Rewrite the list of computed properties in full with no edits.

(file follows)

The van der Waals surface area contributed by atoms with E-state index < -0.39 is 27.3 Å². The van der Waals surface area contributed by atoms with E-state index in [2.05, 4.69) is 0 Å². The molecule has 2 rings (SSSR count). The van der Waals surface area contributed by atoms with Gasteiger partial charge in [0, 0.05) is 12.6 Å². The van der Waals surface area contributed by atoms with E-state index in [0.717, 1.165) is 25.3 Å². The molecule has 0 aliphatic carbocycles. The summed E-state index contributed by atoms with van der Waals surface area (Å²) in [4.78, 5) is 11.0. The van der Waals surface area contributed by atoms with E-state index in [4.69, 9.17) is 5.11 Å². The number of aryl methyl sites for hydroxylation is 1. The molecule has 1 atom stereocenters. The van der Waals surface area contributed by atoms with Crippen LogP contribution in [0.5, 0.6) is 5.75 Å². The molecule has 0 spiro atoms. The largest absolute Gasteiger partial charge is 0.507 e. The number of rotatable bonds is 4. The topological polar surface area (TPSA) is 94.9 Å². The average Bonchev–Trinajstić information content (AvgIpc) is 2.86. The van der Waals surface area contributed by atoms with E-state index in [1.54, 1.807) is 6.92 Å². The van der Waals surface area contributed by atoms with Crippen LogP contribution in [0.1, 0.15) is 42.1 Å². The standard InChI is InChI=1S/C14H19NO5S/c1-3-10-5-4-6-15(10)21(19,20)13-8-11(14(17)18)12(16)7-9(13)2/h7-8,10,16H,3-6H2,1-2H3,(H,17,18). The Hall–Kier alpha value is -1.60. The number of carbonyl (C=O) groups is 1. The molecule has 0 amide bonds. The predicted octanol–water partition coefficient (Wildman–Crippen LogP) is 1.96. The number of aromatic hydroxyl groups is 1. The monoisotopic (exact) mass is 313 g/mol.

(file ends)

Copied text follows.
The van der Waals surface area contributed by atoms with E-state index < -0.39 is 27.3 Å². The van der Waals surface area contributed by atoms with E-state index in [2.05, 4.69) is 0 Å². The molecule has 2 rings (SSSR count). The van der Waals surface area contributed by atoms with Gasteiger partial charge in [0, 0.05) is 12.6 Å². The van der Waals surface area contributed by atoms with E-state index in [0.717, 1.165) is 25.3 Å². The molecule has 0 aliphatic carbocycles. The summed E-state index contributed by atoms with van der Waals surface area (Å²) in [4.78, 5) is 11.0. The van der Waals surface area contributed by atoms with E-state index in [4.69, 9.17) is 5.11 Å². The number of aryl methyl sites for hydroxylation is 1. The molecule has 1 atom stereocenters. The van der Waals surface area contributed by atoms with Crippen LogP contribution in [0.5, 0.6) is 5.75 Å². The molecule has 0 spiro atoms. The largest absolute Gasteiger partial charge is 0.507 e. The number of rotatable bonds is 4. The topological polar surface area (TPSA) is 94.9 Å². The average Bonchev–Trinajstić information content (AvgIpc) is 2.86. The van der Waals surface area contributed by atoms with E-state index in [1.54, 1.807) is 6.92 Å². The van der Waals surface area contributed by atoms with Crippen LogP contribution in [0.1, 0.15) is 42.1 Å². The standard InChI is InChI=1S/C14H19NO5S/c1-3-10-5-4-6-15(10)21(19,20)13-8-11(14(17)18)12(16)7-9(13)2/h7-8,10,16H,3-6H2,1-2H3,(H,17,18). The Hall–Kier alpha value is -1.60. The number of carbonyl (C=O) groups is 1. The molecule has 0 amide bonds. The predicted octanol–water partition coefficient (Wildman–Crippen LogP) is 1.96. The number of aromatic hydroxyl groups is 1. The monoisotopic (exact) mass is 313 g/mol.